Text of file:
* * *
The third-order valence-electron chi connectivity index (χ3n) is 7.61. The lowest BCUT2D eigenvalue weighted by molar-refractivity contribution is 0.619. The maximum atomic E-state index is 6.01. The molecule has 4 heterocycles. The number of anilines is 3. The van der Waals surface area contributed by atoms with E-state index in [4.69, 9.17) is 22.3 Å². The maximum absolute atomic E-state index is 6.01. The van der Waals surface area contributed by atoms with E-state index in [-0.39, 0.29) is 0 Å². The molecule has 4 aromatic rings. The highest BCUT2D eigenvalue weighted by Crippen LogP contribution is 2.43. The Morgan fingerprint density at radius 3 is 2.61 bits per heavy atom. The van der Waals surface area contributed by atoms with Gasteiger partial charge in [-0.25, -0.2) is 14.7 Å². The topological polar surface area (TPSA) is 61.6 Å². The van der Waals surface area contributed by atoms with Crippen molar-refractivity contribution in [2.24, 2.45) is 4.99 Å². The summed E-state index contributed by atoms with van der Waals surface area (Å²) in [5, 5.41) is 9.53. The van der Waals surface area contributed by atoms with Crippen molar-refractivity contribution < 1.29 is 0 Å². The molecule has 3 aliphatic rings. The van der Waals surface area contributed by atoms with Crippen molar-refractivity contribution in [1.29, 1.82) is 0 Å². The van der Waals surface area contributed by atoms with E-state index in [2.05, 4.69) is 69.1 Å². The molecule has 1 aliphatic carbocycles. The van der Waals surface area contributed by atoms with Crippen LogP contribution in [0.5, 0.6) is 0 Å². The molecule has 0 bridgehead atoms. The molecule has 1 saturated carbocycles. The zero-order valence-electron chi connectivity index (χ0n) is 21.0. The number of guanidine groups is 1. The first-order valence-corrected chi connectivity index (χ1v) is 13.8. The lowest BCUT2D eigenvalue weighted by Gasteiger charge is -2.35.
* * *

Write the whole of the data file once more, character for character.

The third-order valence-electron chi connectivity index (χ3n) is 7.61. The lowest BCUT2D eigenvalue weighted by molar-refractivity contribution is 0.619. The maximum atomic E-state index is 6.01. The molecule has 4 heterocycles. The number of anilines is 3. The van der Waals surface area contributed by atoms with E-state index in [4.69, 9.17) is 22.3 Å². The maximum absolute atomic E-state index is 6.01. The van der Waals surface area contributed by atoms with E-state index in [-0.39, 0.29) is 0 Å². The molecule has 4 aromatic rings. The highest BCUT2D eigenvalue weighted by Crippen LogP contribution is 2.43. The Morgan fingerprint density at radius 3 is 2.61 bits per heavy atom. The van der Waals surface area contributed by atoms with Gasteiger partial charge in [-0.25, -0.2) is 14.7 Å². The topological polar surface area (TPSA) is 61.6 Å². The van der Waals surface area contributed by atoms with Crippen molar-refractivity contribution in [2.24, 2.45) is 4.99 Å². The summed E-state index contributed by atoms with van der Waals surface area (Å²) in [5, 5.41) is 9.53. The van der Waals surface area contributed by atoms with Crippen molar-refractivity contribution < 1.29 is 0 Å². The molecule has 3 aliphatic rings. The van der Waals surface area contributed by atoms with Crippen molar-refractivity contribution in [1.29, 1.82) is 0 Å². The van der Waals surface area contributed by atoms with E-state index in [2.05, 4.69) is 69.1 Å². The molecule has 1 aliphatic carbocycles. The van der Waals surface area contributed by atoms with Crippen LogP contribution in [0.5, 0.6) is 0 Å². The molecule has 0 bridgehead atoms. The molecule has 1 saturated carbocycles. The zero-order valence-electron chi connectivity index (χ0n) is 21.0. The number of guanidine groups is 1. The first-order valence-corrected chi connectivity index (χ1v) is 13.8. The lowest BCUT2D eigenvalue weighted by Gasteiger charge is -2.35.